Why are we not talking about degree apprenticeships?
By Becca Dean, August 23, 2018
Last week FE weekly published an article on degree apprenticeships, questioning whether they are a viable alternative to University.
Put simply, there are huge benefits to degree apprenticeships, both for the apprentice and the employer:
- The average starting salary for degree apprentices is £18,000
- They work in their chosen field for up to five years, becoming highly skilled at the job, gaining valuable experience and filling often chronic skills gaps
- They support employers and universities to better work together creating meaningful conversations around talent solutions
- The apprentice receives time off for training and study, bringing new skills back in to the business
- Apprentices come out with a degree and avoid the £9,000 a year annual fees of University
As I was reading the article I thought back to my time as a teacher and asked myself whether I could have done more to promote apprenticeships to my students. I definitely spoke to my students about both degrees and apprenticeships as viable routes to employment but was I fully equipped to really promote them both equally? How much did I really know about degree apprenticeships and the benefits to the young people in my classroom? On reflection, as a busy teacher in an inner city London School I do not remember being given the time or adequate resource to give relevant information about any type of apprenticeships to my students. In fact, in a study published just last month by The Sutton Trust over a third of teachers polled, said they were unlikely to recommend apprenticeships due to a lack of sufficient information- that needs and has to change.
Teachers are not the only ones confused. A recent survey by The Chartered Management Institute of 1,004 UK parents of 11- to 18-year-olds, found that only one in five had any knowledge of apprenticeships. Worryingly, awareness of these programmes was much worse among families from some of the least advantaged communities across the UK. Parents are the primary source of careers advice for young people, so how do we raise awareness?
The FE article also stated that only 117 degree apprenticeship are currently on offer across the UK. So, how can we raise awareness or ask that they be considered a viable alternative when your comparing that to the 30,000 university courses that were available through clearing this A-level results day? More degree apprenticeships will become available later in the year, but surely at the time of year when young people are most focussed on their future after leaving school, universities and training providers should have been fully prepared for this moment! Without providing a viable choice, they are left with no other option. It’s a huge disservice to those young people for whom University isn’t the right option.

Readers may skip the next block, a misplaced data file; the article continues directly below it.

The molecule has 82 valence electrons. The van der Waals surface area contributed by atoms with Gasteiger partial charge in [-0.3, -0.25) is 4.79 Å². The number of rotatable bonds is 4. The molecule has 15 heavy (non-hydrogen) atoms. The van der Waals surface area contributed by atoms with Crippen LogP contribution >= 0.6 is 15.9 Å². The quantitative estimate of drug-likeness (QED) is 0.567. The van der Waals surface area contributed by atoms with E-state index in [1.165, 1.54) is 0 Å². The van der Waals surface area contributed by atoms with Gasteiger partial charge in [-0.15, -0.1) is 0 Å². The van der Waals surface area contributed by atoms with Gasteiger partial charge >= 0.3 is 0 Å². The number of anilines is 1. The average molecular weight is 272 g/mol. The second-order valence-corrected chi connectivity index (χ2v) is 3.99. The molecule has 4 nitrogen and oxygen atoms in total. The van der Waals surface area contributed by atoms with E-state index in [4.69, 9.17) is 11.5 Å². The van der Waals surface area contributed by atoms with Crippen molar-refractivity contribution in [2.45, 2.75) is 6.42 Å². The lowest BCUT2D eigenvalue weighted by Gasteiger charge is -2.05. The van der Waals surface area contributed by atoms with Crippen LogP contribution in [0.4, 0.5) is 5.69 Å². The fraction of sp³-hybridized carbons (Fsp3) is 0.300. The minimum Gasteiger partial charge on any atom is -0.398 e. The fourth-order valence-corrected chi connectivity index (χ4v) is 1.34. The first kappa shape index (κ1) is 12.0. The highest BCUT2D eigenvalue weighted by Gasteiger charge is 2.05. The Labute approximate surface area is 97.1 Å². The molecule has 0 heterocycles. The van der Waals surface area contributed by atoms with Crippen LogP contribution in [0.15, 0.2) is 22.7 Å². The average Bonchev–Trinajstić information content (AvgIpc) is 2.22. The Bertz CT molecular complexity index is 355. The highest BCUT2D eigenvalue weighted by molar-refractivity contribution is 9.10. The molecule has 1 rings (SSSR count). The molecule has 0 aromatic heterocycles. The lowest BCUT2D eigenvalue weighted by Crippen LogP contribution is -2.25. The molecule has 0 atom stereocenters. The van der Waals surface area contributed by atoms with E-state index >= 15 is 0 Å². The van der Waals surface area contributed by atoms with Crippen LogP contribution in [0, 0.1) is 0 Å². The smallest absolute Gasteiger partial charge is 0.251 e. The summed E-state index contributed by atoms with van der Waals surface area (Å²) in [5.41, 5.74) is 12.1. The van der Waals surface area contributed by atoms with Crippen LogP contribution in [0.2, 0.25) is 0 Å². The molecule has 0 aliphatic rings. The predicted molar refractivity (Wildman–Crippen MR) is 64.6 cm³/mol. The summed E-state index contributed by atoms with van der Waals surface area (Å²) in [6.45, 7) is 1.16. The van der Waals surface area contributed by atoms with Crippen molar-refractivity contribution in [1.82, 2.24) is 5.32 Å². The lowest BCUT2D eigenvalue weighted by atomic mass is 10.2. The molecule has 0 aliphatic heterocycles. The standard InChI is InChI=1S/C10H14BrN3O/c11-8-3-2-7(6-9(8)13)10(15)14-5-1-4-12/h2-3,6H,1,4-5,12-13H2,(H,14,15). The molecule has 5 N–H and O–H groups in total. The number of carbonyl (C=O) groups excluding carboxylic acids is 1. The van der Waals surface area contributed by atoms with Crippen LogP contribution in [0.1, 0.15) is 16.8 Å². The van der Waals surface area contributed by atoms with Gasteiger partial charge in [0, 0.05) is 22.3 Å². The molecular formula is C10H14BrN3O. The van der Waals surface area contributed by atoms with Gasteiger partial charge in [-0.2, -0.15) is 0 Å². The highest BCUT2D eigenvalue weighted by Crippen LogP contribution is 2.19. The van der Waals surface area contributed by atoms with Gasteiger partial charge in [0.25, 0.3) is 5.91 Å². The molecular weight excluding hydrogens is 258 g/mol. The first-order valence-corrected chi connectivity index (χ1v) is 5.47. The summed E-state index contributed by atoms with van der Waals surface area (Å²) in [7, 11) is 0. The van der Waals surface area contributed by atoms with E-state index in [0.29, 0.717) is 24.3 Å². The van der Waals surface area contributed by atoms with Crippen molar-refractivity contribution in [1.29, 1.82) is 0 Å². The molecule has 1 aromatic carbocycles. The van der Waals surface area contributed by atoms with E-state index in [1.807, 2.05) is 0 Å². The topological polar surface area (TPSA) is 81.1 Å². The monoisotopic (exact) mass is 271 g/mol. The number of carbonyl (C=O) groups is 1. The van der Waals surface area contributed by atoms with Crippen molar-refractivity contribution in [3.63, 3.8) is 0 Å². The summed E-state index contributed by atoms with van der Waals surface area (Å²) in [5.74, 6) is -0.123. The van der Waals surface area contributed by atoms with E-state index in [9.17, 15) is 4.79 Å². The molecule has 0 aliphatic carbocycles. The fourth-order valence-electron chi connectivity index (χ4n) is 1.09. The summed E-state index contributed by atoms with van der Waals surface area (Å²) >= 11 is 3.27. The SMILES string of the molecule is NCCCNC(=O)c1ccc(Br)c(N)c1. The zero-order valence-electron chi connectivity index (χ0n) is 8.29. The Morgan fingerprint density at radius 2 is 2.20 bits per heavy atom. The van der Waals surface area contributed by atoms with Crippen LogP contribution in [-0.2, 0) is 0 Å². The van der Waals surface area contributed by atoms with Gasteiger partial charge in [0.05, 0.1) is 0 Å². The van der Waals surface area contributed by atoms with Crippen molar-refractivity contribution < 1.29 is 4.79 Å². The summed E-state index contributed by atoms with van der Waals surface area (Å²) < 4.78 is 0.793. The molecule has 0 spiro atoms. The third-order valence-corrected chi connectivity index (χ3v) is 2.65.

Given there are so few degree apprenticeships there’s no wonder teachers are not equipped to promote them and parents are not aware of them.
But lack of availability or awareness isn’t the only reason apprenticeships are not well promoted. It’s complicated. There’s a huge lack of clarity as to how apprenticeships really work; a load of outdated perceptions that surround them; and a huge need for training providers and employers to work together to manage the supply and demand. If these stakeholders are not on the same page and working together how can we really make apprenticeships a viable alternative to University?
my time as a teacher and as founder of The Girls’ Network I have
encountered countless talented, bright young people for whom University
isn’t the right option. I’ve joined Further my Futures to open up access
to apprentices, to employers and to provide young people with an easy,
clear way to access them. We believe that cutting through the complexity
around apprenticeships we can empower businesses to lead a change in